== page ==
Nevertheless, it's confusing. I hope that Gandalf has a conversation with Galadriel or something in the final film, explaining what he saw and why this is. The concept of a large flaming eye is a bit...bizarre (Tolkien's doing, I know). I don't think it helped that Jackson chose to show a glimpse of Sauron in the armour he wore at the beginning of Fellowship. That literally makes no sense other than to explain to stupid people who this actually is. But in doing this it adds more confusion as to Sauron's actual form. If he can move around at will and attack Gandalf with such power, then why didn't he just float on over to Mount Doom when Frodo was about to chuck the ring in to the lava?

P.S - I like your username

< Message edited by Alistair -- 15/12/2013 12:04:39 PM >


_____________________________

Yesterday is history, tomorrow is a mystery. Today is a gift...that's why they call it the present.

(in reply to ArseOfSauron)
Post #: 41
RE: Desolation of Smaug - 15/12/2013 12:43:12 PM   
ArseOfSauron


Posts: 46
Joined: 30/9/2005
I'm not sure I quite understand your logical objection, although I do sympathise. One way that you can interpret what is shown is that it is a display of Sauron's strength, a firework display to scare Gandalf, like a hallucination/premonition of what Gandalf had seen and what was to come.

Firstly, I do not think Sauron can move around at will at the stage of The Hobbit - Gandalf is in his stronghold, Dol Guldur. Second, I am not clear whether, as I say, Sauron could actually shift shape at this stage, or at any stage.

quote:

If he can move around at will and attack Gandalf with such power, then why didn't he just float on over to Mount Doom when Frodo was about to chuck the ring in to the lava?
Firstly, the attack of the armies of Middle Earth was to distract him from that very purpose ("For Frodo!") Secondly, in theory, he may be able to; alternatively, it may be that committing himself to solid form at Barad Dur (the flaming eye atop the tower) means that he cannot shift shape any longer. Quite a lot is made of Beorn (skin-changer) so one might think that if Sauron had this power, it would have been mentioned.

_____________________________

I ... hate this place; this zoo, this prison, this ... reality. Whatever you want to call it. I can't stand it any longer. It's the smell. If there is such a thing. I feel ... saturated by it. I can taste your stink.

(in reply to Alistair)
Post #: 42
Desolation of Smaug - 15/12/2013 12:50:12 PM   
Alistair

 

Posts: 2397
Joined: 1/10/2005
Oh dear, I've gone cross-eyed!

I've always found Sauron a difficult concept to understand. Why does he become an eye? I was hoping for some form of clarification, but then I don't think we're going to get one. Tolkien certainly didn't explain it. It's just a abstract idea that I suppose is easier to accept in print than in a film. Sauron can clearly move about, as he flees from Dol Guldur eventually and sets up home in Mordor where he is safer.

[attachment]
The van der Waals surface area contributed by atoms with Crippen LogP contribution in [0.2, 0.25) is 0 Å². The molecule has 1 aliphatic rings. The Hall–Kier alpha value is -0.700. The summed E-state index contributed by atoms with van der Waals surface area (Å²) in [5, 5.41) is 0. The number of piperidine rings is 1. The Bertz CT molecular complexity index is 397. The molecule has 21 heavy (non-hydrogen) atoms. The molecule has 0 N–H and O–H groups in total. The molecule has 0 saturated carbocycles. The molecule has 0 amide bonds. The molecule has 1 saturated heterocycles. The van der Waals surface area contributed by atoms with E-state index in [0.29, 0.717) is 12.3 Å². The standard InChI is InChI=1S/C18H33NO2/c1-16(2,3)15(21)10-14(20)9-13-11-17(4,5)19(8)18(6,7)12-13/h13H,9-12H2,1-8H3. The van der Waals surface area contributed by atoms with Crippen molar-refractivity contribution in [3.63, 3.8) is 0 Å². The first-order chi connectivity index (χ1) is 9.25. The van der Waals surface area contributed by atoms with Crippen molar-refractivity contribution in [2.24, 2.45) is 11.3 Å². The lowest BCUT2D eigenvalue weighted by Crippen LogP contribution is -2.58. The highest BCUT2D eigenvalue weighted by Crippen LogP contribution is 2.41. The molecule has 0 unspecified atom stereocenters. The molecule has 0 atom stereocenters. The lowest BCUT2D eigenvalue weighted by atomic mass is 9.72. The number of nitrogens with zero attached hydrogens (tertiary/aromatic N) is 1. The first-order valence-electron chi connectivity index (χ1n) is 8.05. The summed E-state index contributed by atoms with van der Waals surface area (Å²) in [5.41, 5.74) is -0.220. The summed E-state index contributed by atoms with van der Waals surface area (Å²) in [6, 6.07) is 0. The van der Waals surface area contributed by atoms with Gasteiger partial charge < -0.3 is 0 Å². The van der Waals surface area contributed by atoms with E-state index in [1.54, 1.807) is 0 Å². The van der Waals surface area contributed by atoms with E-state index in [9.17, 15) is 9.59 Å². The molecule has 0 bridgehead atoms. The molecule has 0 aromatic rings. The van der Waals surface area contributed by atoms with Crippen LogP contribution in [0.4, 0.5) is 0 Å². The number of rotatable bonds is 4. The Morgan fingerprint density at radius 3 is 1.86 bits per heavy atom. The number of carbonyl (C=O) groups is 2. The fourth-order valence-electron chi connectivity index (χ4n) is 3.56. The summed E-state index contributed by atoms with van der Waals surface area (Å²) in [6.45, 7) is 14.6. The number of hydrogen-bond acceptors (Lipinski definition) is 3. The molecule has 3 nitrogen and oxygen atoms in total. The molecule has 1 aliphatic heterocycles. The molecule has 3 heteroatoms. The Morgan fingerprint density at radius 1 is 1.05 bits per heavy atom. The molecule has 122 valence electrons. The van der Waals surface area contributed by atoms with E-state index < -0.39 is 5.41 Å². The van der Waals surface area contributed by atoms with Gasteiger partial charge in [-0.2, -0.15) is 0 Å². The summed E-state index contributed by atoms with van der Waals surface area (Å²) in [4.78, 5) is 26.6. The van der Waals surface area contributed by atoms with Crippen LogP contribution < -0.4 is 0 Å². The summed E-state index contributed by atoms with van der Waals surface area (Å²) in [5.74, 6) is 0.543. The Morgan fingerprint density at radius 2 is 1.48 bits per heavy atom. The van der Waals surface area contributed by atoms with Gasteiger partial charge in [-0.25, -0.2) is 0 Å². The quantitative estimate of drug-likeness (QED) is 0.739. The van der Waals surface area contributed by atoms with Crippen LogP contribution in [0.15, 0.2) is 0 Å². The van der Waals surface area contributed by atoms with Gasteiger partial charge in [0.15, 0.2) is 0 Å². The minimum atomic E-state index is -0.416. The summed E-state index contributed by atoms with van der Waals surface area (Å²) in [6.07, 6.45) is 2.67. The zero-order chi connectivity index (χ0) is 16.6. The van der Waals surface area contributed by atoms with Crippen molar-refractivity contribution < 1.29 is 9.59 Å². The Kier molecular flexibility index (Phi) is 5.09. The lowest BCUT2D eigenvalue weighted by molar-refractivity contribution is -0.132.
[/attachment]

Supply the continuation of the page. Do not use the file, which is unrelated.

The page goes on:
Sauron is ghost-like in 'An Unexpected Journey' when Radagast sees him as a black figure in the shadows, and yet in Desolation he's all over the shop!

_____________________________

Yesterday is history, tomorrow is a mystery. Today is a gift...that's why they call it the present.

(in reply to ArseOfSauron)
Post #: 43
RE: Desolation of Smaug - 15/12/2013 1:13:41 PM   
Dpp1978


Posts: 1150
Joined: 2/4/2006

quote:

ORIGINAL: Alistair

Nevertheless, it's confusing. I hope that Gandalf has a conversation with Galadriel or something in the final film, explaining what he saw and why this is. The concept of a large flaming eye is a bit...bizarre (Tolkien's doing, I know). I don't think it helped that Jackson chose to show a glimpse of Sauron in the armour he wore at the beginning of Fellowship. That literally makes no sense other than to explain to stupid people who this actually is. But in doing this it adds more confusion as to Sauron's actual form. If he can move around at will and attack Gandalf with such power, then why didn't he just float on over to Mount Doom when Frodo was about to chuck the ring in to the lava?

P.S - I like your username


Tolkien made it clear in his later writings that Sauron had a physical humanoid body by the time he took residence at Dol Guldur. He had lost his physical form at least twice: once at the fall of Numenor (where he lost his ability to assume a fair form) and after the loss of the One Ring. But again he was able to re-assume a physical presence. The only image of Sauron Tolkien drew was of a black human-like figure (that is charred black) and Gollum talks of him having four fingers on his black hand.

The idea of the eye being his actual form pre-dated the films, but it is the films which cemented it in the minds of public. It is probably now the de facto visual image of Sauron: even for those who read the book.

This confusion is perhaps compounded by the fact the image of the lidless eye was used both metaphorically to describe Sauron's near omniscience, and literally in Frodo's vision in Galadriel's mirror and during his glimpse at Barad Dur during his journey to Mount Doom. It creates no small amount of debate among fans (although probably less than the question of whether Balrogs have wings).